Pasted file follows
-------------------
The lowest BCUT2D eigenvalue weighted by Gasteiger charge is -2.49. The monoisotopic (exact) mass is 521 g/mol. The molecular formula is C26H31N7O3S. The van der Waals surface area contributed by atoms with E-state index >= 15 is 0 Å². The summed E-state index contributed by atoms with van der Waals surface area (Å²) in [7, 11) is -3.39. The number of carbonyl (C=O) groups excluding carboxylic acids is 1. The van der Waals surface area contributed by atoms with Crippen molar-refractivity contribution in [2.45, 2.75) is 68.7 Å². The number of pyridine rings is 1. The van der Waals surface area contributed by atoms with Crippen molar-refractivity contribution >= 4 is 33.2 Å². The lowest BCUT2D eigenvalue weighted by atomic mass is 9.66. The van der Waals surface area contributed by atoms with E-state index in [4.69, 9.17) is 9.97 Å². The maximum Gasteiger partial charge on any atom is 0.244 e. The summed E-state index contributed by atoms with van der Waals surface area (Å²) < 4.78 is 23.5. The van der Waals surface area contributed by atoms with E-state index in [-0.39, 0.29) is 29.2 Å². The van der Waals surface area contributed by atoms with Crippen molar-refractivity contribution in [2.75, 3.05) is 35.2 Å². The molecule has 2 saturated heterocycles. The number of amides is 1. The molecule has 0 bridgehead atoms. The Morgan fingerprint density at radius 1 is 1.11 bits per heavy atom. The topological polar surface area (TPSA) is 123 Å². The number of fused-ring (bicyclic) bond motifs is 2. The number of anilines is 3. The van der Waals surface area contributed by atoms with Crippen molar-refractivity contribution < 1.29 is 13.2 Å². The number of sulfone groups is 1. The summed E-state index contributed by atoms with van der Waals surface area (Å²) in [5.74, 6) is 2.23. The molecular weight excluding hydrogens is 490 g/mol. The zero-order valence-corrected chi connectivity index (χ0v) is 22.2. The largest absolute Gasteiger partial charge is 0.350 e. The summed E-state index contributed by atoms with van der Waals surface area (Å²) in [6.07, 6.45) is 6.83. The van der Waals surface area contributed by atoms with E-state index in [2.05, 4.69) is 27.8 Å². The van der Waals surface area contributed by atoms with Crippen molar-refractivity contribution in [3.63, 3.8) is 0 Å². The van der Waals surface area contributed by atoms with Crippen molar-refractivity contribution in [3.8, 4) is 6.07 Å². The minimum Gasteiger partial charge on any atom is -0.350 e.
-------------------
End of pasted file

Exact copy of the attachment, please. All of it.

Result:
The lowest BCUT2D eigenvalue weighted by Gasteiger charge is -2.49. The monoisotopic (exact) mass is 521 g/mol. The molecular formula is C26H31N7O3S. The van der Waals surface area contributed by atoms with E-state index >= 15 is 0 Å². The summed E-state index contributed by atoms with van der Waals surface area (Å²) in [7, 11) is -3.39. The number of carbonyl (C=O) groups excluding carboxylic acids is 1. The van der Waals surface area contributed by atoms with Crippen molar-refractivity contribution in [2.45, 2.75) is 68.7 Å². The number of pyridine rings is 1. The van der Waals surface area contributed by atoms with Crippen molar-refractivity contribution >= 4 is 33.2 Å². The lowest BCUT2D eigenvalue weighted by atomic mass is 9.66. The van der Waals surface area contributed by atoms with E-state index in [4.69, 9.17) is 9.97 Å². The maximum Gasteiger partial charge on any atom is 0.244 e. The summed E-state index contributed by atoms with van der Waals surface area (Å²) < 4.78 is 23.5. The van der Waals surface area contributed by atoms with E-state index in [-0.39, 0.29) is 29.2 Å². The van der Waals surface area contributed by atoms with Crippen molar-refractivity contribution in [2.75, 3.05) is 35.2 Å². The molecule has 2 saturated heterocycles. The number of amides is 1. The molecule has 0 bridgehead atoms. The Morgan fingerprint density at radius 1 is 1.11 bits per heavy atom. The topological polar surface area (TPSA) is 123 Å². The number of fused-ring (bicyclic) bond motifs is 2. The number of anilines is 3. The van der Waals surface area contributed by atoms with Crippen molar-refractivity contribution < 1.29 is 13.2 Å². The number of sulfone groups is 1. The summed E-state index contributed by atoms with van der Waals surface area (Å²) in [5.74, 6) is 2.23. The molecular weight excluding hydrogens is 490 g/mol. The zero-order valence-corrected chi connectivity index (χ0v) is 22.2. The largest absolute Gasteiger partial charge is 0.350 e. The summed E-state index contributed by atoms with van der Waals surface area (Å²) in [6.07, 6.45) is 6.83. The van der Waals surface area contributed by atoms with E-state index in [2.05, 4.69) is 27.8 Å². The van der Waals surface area contributed by atoms with Crippen molar-refractivity contribution in [3.63, 3.8) is 0 Å². The van der Waals surface area contributed by atoms with Crippen molar-refractivity contribution in [3.8, 4) is 6.07 Å². The minimum Gasteiger partial charge on any atom is -0.350 e.